House Speaker John Boehner (R-OH) went out of his way to criticize outside groups often identified with the Tea Party movement twice this week. Still, the budget deal Rep. Paul Ryan (R-WI) negotiated easily passed the House with a vast majority of Republicans supporting the compromise.
Now that the Speaker has proven he can crush the 60 or so members of the “suicide caucus” and joined Senate Minority Leader Mitch McConnell (R-KY) in publicly airing his grievances with groups that fundraise off opposing the Republican “establishment,” there’s a realization among conservatives that the Tea Party-backed strategy that led to the government shutdown in October may have ended up marginalizing the movement.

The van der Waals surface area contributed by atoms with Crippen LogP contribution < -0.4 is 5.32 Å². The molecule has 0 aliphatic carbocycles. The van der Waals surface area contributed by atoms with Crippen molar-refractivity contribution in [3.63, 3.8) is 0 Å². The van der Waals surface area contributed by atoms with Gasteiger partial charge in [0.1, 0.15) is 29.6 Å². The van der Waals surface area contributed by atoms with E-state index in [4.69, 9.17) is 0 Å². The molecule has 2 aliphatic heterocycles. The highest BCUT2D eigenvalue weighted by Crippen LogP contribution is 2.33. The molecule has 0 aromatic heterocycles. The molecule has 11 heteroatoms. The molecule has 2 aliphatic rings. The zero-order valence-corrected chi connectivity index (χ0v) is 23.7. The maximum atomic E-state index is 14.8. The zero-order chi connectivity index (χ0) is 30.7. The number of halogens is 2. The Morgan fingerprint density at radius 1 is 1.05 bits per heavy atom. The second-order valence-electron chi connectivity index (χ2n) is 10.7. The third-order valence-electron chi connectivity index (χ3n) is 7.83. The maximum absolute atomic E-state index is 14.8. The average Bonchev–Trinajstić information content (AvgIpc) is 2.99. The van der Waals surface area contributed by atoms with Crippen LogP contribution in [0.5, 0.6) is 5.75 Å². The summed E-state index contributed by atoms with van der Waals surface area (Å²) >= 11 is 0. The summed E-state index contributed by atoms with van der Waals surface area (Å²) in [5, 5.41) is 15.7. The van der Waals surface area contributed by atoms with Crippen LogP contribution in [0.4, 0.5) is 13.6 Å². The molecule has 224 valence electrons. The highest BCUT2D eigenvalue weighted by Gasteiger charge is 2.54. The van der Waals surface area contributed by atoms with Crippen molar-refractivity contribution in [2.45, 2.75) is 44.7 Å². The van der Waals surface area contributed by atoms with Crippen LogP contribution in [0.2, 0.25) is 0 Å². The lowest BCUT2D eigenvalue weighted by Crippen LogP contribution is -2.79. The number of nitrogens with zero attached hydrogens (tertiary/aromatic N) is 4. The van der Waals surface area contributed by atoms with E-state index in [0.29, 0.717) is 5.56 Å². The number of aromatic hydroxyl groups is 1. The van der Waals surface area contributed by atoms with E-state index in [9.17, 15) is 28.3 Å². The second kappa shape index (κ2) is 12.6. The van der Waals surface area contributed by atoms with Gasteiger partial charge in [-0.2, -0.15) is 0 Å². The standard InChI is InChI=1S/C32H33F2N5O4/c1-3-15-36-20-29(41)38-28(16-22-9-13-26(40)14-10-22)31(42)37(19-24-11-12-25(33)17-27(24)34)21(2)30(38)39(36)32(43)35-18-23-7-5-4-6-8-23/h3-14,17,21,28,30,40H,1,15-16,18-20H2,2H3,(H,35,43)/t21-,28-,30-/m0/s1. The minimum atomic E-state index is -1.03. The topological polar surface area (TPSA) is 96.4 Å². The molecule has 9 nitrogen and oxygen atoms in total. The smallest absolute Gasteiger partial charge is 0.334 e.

That won’t stop those in the anti-tax movement that sprung up as President Obama took office and cut taxes for 98 percent of Americans from vowing to fight back against the Speaker for “showing his true colors” and declaring “war” on them.
And while the group remains popular with the base, its favorability with the general public has never been lower, according to a new survey from Gallup.
The final Democracy Corps battleground survey of 2013 shows that the overly partisan nature of the Republican opposition to President Obama leaves dozens of Republicans vulnerable in 2014.
The “destroy Obamacare at all costs” Tea Party strategy remains popular with the GOP base and as a fundraising tool. But the fact that the GOP leaders are willing to confront these groups publicly shows they know it it’s a loser come election time.
Photo: Gage Skidmore via Flickr